Background. Recent evidence shows that use of anthracycline and taxane adjuvant chemotherapy and dose-dense regimens, consisting of more frequent administration of the drugs, have improved outcomes for breast cancer patients. In this study, we evaluated administration of an epirubicin-based regimen with paclitaxel in a sequential, dose-dense schedule as adjuvant treatment for patients with high-risk primary breast cancer. Methods. In a phase II Simon two-stage design study, we evaluated the feasibility of a modified fluorouracil, epirubicin, and cyclophosphamide (FEC) regimen at high dose intensity (fluorouracil 500 mg/m2 i.v. on days 1 and 4, epirubicin 60 mg/m2i.v. on days 1 and 4, and cyclophosphamide 500 mg/m2 i.v. on days 1 and 4; all drugs were administered every 14 days for 3 cycles) with granulocyte colony-stimulating factor support followed by dose-intense weekly paclitaxel 100 mg/m2 for 8 cycles. In 11 patients with breast cancer following quad-rantectomy (n = 8) or modified radical mastectomy (n = 3), any grade 3 (G3) or higher nonhematologic toxicity (excluding alopecia, nausea or vomiting, and bone pain, which might be a consequence of the administration of filgrastim) and adherence to the scheduled dose-dense treatment (deliver-ability) were monitored with the purpose of enrolling an additional 27 patients in the case of a satisfying toxicity profile and deliverability of the planned treatment (at least 7 patients completing the treatment). Results. Five of 11 patients experienced G3 or higher nonhematologic toxicity during the FEC regimen. We did not observe G3 or higher nonhematologic toxicity related to paclitaxel treatment. In particular, three patients experienced G3 fatigue, one patient had G3 oral mucositis, three patients had G3 hypokalemia, one patient had G3 syncope, one patient had G3 transaminitis (alanine aminotransferase), one patient experienced G4 pulmonary thromboembolism, and 1 patient had a G3 breast infection. Four of 11 patients received the regimen with a 25% dose reduction of day 1 and 4 administrations of FEC. Seven of 11 patients required FEC delay >7 days in at least 1 cycle, regardless of dose intensity. Two patients failed to complete the FEC regimen.Two of the remaining 9 patients were treated with paclitaxel delay >7 days in at least one cycle. After a median follow-up of 28 months, 9 patients were continuously disease free. Conclusion.The tolerability rate of a dose-density regimen with FEC followed by weekly paclitaxel was considered not promising for completing the accrual of this study.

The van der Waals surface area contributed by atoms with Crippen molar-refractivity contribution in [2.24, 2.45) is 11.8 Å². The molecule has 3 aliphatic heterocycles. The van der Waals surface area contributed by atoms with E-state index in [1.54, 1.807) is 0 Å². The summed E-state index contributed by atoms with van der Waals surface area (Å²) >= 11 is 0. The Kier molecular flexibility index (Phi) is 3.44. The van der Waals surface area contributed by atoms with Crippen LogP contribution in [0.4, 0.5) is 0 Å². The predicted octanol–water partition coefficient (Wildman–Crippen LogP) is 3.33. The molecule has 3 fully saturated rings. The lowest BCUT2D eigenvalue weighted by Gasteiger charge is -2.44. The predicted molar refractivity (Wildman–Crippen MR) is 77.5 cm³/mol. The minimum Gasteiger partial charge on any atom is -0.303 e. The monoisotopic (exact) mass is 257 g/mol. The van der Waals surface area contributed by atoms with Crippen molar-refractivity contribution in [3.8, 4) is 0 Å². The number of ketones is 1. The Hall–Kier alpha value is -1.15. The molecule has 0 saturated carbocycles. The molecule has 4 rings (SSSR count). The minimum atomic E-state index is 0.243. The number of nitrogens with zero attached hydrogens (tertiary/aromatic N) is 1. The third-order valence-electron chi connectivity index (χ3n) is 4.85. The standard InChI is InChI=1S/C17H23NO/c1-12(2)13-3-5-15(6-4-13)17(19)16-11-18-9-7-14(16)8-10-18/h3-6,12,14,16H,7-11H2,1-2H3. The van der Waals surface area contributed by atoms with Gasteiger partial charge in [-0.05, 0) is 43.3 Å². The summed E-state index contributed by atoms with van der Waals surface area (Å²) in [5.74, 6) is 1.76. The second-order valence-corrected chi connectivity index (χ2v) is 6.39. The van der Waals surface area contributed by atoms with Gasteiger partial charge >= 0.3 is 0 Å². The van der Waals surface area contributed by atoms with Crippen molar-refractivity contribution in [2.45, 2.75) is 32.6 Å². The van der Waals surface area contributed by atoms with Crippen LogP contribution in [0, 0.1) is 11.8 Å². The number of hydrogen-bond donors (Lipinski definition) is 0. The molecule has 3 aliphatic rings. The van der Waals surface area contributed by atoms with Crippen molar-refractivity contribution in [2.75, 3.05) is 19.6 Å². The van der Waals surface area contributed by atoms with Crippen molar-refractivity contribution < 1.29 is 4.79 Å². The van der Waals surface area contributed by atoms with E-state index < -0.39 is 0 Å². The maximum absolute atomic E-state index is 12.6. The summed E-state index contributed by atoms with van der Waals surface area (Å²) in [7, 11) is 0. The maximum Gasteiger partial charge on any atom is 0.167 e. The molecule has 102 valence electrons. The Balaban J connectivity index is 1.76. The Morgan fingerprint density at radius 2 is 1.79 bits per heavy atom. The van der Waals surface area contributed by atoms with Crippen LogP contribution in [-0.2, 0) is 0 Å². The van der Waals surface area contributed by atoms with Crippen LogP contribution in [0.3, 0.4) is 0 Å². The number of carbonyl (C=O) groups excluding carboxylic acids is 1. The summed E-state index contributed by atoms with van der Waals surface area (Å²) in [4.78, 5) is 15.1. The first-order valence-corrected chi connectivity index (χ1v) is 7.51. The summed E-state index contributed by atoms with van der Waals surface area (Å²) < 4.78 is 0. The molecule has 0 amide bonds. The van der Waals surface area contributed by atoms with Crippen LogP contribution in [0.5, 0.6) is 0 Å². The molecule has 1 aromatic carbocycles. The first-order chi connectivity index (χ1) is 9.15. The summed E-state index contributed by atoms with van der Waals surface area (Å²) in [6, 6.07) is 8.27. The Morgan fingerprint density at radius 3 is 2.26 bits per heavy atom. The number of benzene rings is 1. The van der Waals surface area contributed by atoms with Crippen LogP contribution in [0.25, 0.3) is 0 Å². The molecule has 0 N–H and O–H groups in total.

ASJC Scopus subject areas
- Cancer Research